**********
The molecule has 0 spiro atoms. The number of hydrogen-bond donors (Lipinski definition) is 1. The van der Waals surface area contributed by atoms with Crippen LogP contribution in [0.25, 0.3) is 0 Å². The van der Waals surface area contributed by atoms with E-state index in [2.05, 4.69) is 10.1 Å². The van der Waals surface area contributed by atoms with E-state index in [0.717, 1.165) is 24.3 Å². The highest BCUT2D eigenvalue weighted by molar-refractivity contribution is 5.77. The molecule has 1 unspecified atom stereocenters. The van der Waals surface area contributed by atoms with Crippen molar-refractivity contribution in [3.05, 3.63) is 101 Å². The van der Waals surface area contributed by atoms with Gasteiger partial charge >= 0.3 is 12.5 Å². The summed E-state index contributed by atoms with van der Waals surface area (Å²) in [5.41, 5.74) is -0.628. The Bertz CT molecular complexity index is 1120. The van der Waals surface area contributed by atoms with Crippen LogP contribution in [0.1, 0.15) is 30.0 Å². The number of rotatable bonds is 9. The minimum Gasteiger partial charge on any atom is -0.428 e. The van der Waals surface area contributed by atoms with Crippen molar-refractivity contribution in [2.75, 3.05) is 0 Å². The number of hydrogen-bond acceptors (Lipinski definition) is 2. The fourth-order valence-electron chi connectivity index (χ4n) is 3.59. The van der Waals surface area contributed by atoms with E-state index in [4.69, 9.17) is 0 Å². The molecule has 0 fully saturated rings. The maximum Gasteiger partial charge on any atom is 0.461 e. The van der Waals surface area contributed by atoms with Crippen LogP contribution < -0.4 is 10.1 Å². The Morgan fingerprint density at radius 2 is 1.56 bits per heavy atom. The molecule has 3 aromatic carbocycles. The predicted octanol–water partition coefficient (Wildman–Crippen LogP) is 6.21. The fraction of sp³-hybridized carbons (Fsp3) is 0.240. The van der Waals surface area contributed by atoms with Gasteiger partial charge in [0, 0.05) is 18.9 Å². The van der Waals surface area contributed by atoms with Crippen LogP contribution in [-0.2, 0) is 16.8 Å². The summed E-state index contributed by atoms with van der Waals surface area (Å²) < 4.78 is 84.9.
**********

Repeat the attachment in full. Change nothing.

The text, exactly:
The molecule has 0 spiro atoms. The number of hydrogen-bond donors (Lipinski definition) is 1. The van der Waals surface area contributed by atoms with Crippen LogP contribution in [0.25, 0.3) is 0 Å². The van der Waals surface area contributed by atoms with E-state index in [2.05, 4.69) is 10.1 Å². The van der Waals surface area contributed by atoms with E-state index in [0.717, 1.165) is 24.3 Å². The highest BCUT2D eigenvalue weighted by molar-refractivity contribution is 5.77. The molecule has 1 unspecified atom stereocenters. The van der Waals surface area contributed by atoms with Crippen molar-refractivity contribution in [3.05, 3.63) is 101 Å². The van der Waals surface area contributed by atoms with Gasteiger partial charge >= 0.3 is 12.5 Å². The summed E-state index contributed by atoms with van der Waals surface area (Å²) in [5.41, 5.74) is -0.628. The Bertz CT molecular complexity index is 1120. The van der Waals surface area contributed by atoms with Crippen LogP contribution in [0.1, 0.15) is 30.0 Å². The number of rotatable bonds is 9. The minimum Gasteiger partial charge on any atom is -0.428 e. The van der Waals surface area contributed by atoms with Crippen molar-refractivity contribution in [2.75, 3.05) is 0 Å². The number of hydrogen-bond acceptors (Lipinski definition) is 2. The fourth-order valence-electron chi connectivity index (χ4n) is 3.59. The van der Waals surface area contributed by atoms with E-state index in [4.69, 9.17) is 0 Å². The molecule has 0 fully saturated rings. The maximum Gasteiger partial charge on any atom is 0.461 e. The van der Waals surface area contributed by atoms with Crippen LogP contribution < -0.4 is 10.1 Å². The Morgan fingerprint density at radius 2 is 1.56 bits per heavy atom. The molecule has 3 aromatic carbocycles. The predicted octanol–water partition coefficient (Wildman–Crippen LogP) is 6.21. The fraction of sp³-hybridized carbons (Fsp3) is 0.240. The van der Waals surface area contributed by atoms with Gasteiger partial charge in [0, 0.05) is 18.9 Å². The van der Waals surface area contributed by atoms with Crippen LogP contribution in [-0.2, 0) is 16.8 Å². The summed E-state index contributed by atoms with van der Waals surface area (Å²) < 4.78 is 84.9.